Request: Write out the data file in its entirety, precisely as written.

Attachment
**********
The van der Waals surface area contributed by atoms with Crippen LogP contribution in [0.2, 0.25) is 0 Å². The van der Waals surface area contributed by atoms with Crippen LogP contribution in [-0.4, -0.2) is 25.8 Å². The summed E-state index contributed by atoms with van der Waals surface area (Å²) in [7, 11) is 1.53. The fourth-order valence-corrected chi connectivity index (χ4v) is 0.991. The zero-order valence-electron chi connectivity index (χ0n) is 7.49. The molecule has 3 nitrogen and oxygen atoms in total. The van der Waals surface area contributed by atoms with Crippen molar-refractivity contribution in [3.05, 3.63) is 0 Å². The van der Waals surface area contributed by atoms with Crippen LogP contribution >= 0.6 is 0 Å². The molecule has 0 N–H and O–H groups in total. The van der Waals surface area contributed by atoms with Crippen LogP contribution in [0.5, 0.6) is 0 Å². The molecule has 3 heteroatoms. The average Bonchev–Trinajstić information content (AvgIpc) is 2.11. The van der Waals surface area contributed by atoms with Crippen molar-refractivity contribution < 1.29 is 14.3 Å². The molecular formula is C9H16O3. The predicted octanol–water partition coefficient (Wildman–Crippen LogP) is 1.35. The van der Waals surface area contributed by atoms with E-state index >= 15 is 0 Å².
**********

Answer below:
The van der Waals surface area contributed by atoms with Crippen LogP contribution in [0.2, 0.25) is 0 Å². The van der Waals surface area contributed by atoms with Crippen LogP contribution in [-0.4, -0.2) is 25.8 Å². The summed E-state index contributed by atoms with van der Waals surface area (Å²) in [7, 11) is 1.53. The fourth-order valence-corrected chi connectivity index (χ4v) is 0.991. The zero-order valence-electron chi connectivity index (χ0n) is 7.49. The molecule has 3 nitrogen and oxygen atoms in total. The van der Waals surface area contributed by atoms with Crippen molar-refractivity contribution in [3.05, 3.63) is 0 Å². The van der Waals surface area contributed by atoms with Crippen LogP contribution >= 0.6 is 0 Å². The molecule has 0 N–H and O–H groups in total. The van der Waals surface area contributed by atoms with Crippen LogP contribution in [0.5, 0.6) is 0 Å². The molecule has 3 heteroatoms. The average Bonchev–Trinajstić information content (AvgIpc) is 2.11. The van der Waals surface area contributed by atoms with Crippen molar-refractivity contribution < 1.29 is 14.3 Å². The molecular formula is C9H16O3. The predicted octanol–water partition coefficient (Wildman–Crippen LogP) is 1.35. The van der Waals surface area contributed by atoms with E-state index >= 15 is 0 Å².